The adventures of an analog engineer and digital storyteller who studies emerging networks and their impact on the great game of business.

Last week, the Senate passed a modified version of H.R. 3606, essentially adding investors protections through increased SEC filing requirements. Today, the House passed the Senate’s version of the Bill by a vote of 380-41, sending it off to President Obama to be signed into law.

This soon-to-be law is drawing criticism from both ends of the extreme. Some see it as the ultimate panacea of entrepreneurial opportunity. Others see it as a tool for hucksters and charlatans to separate us from our hard-earned money.

I’m willing to bet that the truth lies somewhere in the middle.

Those who see legalized crowdfunding as the answer to our economic prayers must understand that all business aren’t created equal. Some will succeed and some will fail. Investing is risky. If you’ve ever invested money before, you’ve probably lost some of it. It happens. Buyer beware.

On the other hand, those who see crowdfunding as the new “smoke-filled room where digital thieves plan to pick our pockets” need to understand the power of the networked crowd. Public offerings aimed at specific communities will be vetted by those communities. Crowdfunders for a particular project probably have intimate knowledge about the products, services, and sometimes even the players. Those vetted by a networked community will have a good chance of getting funded by it. On the other hand, any company or individual who has broken trust with that community will likely suffer its wrath.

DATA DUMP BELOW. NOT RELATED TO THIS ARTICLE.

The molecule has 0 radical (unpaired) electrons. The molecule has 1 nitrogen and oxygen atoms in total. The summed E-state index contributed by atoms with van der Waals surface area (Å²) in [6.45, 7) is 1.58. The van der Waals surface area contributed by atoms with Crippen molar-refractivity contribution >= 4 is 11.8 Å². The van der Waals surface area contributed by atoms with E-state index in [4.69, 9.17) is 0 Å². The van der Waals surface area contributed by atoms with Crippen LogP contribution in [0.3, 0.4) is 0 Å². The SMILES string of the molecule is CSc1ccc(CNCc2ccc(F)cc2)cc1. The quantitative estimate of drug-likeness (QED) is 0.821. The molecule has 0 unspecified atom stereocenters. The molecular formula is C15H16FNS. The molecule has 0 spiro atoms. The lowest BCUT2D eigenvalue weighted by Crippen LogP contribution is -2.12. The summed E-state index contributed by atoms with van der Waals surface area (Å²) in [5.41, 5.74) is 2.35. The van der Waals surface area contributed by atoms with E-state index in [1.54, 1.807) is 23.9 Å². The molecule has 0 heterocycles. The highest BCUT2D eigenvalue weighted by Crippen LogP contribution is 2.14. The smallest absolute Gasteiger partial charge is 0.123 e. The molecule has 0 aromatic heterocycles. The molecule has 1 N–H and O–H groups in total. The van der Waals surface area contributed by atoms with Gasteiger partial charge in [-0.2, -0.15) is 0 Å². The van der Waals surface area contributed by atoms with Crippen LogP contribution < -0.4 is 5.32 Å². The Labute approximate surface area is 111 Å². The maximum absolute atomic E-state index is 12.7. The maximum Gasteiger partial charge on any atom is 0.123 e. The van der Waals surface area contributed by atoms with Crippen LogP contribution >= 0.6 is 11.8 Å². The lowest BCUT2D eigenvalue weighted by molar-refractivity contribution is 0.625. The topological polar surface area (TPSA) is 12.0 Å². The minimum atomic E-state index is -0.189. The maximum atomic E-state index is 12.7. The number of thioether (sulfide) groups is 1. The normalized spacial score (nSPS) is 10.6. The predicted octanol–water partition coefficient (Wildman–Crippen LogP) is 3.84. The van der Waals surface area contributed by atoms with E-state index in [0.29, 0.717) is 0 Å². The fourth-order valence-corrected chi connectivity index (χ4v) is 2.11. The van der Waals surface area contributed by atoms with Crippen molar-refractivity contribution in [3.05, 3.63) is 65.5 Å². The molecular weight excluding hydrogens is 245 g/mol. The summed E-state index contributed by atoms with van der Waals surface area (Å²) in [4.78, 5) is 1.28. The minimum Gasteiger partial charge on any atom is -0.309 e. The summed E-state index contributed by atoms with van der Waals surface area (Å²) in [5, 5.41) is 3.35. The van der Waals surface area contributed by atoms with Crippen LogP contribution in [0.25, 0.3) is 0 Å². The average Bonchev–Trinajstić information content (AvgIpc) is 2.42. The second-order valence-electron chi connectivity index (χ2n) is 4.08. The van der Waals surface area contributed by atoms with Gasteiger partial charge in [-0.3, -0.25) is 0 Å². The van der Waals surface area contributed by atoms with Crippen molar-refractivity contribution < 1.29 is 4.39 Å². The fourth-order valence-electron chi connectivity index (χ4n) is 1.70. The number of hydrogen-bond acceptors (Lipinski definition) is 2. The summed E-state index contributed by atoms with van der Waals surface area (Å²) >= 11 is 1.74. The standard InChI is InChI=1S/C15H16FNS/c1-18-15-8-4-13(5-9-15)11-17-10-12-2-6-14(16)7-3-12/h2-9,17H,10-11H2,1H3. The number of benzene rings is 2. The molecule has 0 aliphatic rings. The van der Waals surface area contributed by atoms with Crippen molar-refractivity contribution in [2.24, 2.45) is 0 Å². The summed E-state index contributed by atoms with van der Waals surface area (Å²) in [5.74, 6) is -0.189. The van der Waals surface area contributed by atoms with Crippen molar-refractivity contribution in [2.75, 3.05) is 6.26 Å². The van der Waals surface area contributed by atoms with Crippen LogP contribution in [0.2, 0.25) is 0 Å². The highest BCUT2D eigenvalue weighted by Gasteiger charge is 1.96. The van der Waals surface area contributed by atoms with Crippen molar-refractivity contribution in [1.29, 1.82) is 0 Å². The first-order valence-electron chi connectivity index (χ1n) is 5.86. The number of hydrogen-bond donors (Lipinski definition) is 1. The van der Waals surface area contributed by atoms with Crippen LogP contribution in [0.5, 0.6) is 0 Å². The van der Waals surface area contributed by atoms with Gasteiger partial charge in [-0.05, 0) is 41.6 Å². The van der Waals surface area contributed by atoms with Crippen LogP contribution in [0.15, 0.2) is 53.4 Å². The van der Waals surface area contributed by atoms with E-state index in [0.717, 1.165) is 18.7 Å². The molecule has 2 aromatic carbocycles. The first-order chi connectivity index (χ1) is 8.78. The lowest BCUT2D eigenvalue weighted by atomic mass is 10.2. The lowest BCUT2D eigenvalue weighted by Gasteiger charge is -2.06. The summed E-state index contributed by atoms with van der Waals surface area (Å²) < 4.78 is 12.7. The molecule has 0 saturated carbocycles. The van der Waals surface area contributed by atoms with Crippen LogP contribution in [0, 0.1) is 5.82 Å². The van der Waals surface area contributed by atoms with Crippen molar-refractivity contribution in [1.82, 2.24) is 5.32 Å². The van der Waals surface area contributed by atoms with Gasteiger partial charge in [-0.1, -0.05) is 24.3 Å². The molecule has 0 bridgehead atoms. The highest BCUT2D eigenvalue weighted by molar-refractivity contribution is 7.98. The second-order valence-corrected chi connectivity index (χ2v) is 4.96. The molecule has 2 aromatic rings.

Is H.R. 3606 perfect? Probably not. But it offers American entrepreneurs access to something that their European counterparts already have–crowdfunding sources such as CrowdCube.

The networked economy is upon us. We can choose to sit and wait for other countries to lead the way, or we can dive right in too.

Are you in?

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